A hearty round of applause, please, for former University of Hawaii running back Joey Iosefa, who has the opportunity to join a select fraternity in the NFL.
And not just because, by virtue of being a seventh-round pick of the Tampa Bay Buccaneers, he was the first Rainbow Warrior drafted since 2012.
Fullback, the role that the 6-foot, 247-pound Iosefa is apparently being fitted for in Tampa Bay, has become something of an endangered species in Roger Goodell’s pass-happy league.
If quarterbacks and wide receivers are the stars, fullbacks have become the chimney sweeps of the NFL, a hard-working bunch trying to remain relevant in a changing industry.
While there were 23 running backs selected in the three-day, seven-round extravaganza in Chicago, only four were fullbacks. That’s barely half as many as 2007, when seven were taken. Of the 2007 class, two, Reagan Mauia and Nate Ilaoa, were from UH.
These days you’re lucky to find fewer than 25 fullbacks spread across the regular-season active rosters of the 32-team NFL. Those who do manage to find a niche oftentimes have limited roles and formations.
And some of them, such as Washington’s Darrel Young, a former linebacker, are converted from other positions. Cincinnati, for example, has used defensive lineman Domata Peko there.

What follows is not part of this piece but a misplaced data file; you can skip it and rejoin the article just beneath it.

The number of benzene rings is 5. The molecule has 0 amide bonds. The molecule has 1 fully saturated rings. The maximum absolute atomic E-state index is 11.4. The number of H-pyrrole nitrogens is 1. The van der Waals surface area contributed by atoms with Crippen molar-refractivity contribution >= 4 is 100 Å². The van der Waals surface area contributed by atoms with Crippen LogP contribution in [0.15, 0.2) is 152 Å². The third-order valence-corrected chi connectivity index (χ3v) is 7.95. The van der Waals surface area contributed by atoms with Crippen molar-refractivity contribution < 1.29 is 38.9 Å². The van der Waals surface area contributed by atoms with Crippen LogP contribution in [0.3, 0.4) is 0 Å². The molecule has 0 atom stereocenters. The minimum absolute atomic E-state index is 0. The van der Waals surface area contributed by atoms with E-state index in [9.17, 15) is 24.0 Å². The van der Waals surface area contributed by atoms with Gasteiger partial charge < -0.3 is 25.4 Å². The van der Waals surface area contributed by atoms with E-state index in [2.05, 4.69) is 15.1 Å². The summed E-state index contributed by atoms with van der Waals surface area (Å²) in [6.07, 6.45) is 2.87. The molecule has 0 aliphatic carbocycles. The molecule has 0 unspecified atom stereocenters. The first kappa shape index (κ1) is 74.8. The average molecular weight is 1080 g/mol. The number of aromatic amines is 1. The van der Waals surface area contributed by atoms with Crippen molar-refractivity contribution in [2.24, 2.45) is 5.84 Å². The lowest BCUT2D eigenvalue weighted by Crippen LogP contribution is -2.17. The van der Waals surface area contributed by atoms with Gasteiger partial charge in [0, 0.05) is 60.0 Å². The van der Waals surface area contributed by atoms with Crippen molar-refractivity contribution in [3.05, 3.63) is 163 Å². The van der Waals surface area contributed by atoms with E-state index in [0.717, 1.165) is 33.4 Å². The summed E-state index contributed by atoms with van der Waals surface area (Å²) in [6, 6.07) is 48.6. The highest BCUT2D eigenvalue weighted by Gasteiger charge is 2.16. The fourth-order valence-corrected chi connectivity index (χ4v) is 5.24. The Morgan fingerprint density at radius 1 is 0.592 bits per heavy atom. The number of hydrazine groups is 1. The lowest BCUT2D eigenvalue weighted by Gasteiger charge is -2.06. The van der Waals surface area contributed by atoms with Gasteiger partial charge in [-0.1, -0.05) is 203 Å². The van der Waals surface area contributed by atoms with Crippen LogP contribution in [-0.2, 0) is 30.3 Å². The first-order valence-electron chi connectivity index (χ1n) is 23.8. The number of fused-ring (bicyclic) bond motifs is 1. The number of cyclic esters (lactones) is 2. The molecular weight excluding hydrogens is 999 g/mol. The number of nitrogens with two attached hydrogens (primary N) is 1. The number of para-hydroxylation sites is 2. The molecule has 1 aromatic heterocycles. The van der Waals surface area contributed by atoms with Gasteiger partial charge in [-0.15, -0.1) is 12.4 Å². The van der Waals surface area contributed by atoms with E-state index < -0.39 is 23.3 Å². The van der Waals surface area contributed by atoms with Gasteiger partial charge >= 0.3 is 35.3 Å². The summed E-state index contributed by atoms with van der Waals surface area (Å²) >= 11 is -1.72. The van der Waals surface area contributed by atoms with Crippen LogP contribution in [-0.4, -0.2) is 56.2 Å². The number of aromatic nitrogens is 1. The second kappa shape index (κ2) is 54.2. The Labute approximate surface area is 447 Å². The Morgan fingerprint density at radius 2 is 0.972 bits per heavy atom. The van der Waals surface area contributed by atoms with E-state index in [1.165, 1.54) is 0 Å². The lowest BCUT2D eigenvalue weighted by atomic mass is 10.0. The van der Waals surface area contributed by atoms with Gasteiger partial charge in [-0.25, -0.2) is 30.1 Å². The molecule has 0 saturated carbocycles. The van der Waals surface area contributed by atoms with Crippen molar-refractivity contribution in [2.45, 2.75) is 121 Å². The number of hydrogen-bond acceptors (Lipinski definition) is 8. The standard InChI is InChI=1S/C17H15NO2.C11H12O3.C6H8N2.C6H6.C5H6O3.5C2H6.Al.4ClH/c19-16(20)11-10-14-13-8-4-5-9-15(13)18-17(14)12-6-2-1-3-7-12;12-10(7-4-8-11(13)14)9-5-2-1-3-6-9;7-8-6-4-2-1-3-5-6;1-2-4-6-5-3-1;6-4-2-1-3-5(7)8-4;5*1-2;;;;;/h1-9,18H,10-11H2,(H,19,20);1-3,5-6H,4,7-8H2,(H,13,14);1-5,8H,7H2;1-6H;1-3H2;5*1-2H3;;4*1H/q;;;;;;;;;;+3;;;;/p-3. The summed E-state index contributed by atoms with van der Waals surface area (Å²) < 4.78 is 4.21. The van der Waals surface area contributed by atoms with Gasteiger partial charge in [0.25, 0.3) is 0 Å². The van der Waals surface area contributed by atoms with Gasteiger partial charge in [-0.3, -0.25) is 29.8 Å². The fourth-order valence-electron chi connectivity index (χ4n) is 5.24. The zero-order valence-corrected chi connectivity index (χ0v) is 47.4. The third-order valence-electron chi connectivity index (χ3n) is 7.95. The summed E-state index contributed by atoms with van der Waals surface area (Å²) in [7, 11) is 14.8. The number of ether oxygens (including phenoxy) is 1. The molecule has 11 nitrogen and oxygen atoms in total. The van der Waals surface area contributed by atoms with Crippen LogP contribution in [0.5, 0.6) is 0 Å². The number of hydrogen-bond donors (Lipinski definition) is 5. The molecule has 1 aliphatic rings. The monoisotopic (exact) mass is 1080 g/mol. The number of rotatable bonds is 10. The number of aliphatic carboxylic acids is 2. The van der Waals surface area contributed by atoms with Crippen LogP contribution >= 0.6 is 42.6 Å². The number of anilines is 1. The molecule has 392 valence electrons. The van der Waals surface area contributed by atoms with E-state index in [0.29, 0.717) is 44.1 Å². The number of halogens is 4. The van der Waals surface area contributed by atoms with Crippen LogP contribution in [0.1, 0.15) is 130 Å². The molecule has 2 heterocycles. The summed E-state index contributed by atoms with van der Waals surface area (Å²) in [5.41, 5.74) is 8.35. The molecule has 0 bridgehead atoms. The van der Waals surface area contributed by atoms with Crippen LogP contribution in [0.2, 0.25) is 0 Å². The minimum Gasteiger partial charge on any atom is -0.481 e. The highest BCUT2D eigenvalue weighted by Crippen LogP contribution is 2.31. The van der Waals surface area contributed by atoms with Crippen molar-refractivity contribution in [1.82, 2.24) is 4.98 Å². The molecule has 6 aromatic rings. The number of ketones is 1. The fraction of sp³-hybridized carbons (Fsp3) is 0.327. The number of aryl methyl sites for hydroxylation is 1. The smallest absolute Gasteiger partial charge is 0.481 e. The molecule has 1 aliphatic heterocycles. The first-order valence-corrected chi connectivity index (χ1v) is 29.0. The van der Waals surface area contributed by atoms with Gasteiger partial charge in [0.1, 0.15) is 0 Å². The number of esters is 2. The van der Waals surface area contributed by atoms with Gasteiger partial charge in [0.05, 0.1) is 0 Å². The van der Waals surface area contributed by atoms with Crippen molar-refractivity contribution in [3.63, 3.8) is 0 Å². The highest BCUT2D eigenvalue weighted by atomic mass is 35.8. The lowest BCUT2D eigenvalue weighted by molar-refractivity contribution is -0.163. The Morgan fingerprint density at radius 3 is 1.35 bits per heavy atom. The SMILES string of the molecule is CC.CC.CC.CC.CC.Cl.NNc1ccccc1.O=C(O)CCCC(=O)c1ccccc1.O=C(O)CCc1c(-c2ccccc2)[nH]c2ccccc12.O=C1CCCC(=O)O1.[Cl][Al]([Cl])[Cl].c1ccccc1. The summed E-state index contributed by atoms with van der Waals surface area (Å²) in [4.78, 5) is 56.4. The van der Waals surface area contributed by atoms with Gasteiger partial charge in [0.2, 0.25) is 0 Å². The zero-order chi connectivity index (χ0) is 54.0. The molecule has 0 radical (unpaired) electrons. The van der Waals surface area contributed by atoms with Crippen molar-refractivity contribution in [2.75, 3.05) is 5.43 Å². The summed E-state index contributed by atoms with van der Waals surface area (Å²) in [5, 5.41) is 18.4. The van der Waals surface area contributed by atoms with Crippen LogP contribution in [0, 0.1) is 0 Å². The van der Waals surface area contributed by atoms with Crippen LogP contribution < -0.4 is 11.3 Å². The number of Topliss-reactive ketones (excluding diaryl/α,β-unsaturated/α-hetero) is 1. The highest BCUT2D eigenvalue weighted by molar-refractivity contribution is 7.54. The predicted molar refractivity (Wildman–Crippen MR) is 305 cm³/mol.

The few who are drafted these days are invariably selected in the second half of the draft. The last one to go above the fourth round was Jacob Hester in 2008. the highest to go this year was Alabama’s Jalston Fowler, the 108th overall selection to Tennessee.
Some of them, like Fowler, "could have been second- or third-round picks in the 1980s. Now you’re looking at fourth- or fifth-round picks," ESPN draft analyst Mel Kiper Jr. suggests.
"It is a dying breed," mourns Monday Night Football analyst Jon Gruden, recalling an era when the likes of Jim Brown, Jim Taylor, Earl Campbell, Larry Csonka and Franco Harris thundered across the tundra, frozen and otherwise.
Their declining numbers are testament to the evolution of more wide-open offenses and the three- and four-wide receiver sets employed. Their narrow role often confined to two-back sets, goal line, short yardage and running out the clock.
The Buccaneers and offensive coordinator Dirk Koetter are apparently intrigued by Iosefa’s possibilities as a so-called "hybrid fullback." The "hybrid" model having the ability to run, block and catch passes coming out of the backfield, sometimes taking on the role of a tight end. And, of course, playing special teams.
Those who do manage to find the punishing work often get scant playing time and aren’t likely to stick around long, averaging less than four years of toil. For their labors, a 2013 Forbes study concludes only punters and long snappers average lower pay.
To claim a roster spot Iosefa will likely have to beat out two-year veteran Jorvorskie Lane, who played in nine games for the Bucs in 2014, touching the ball but four times. A fraction of his touches as a freshman at Texas A&M.
For Iosefa, it is an opportunity to place himself in increasingly rare company, that of the NFL fullback.
Reach Ferd Lewis at email@example.com or 529-4820.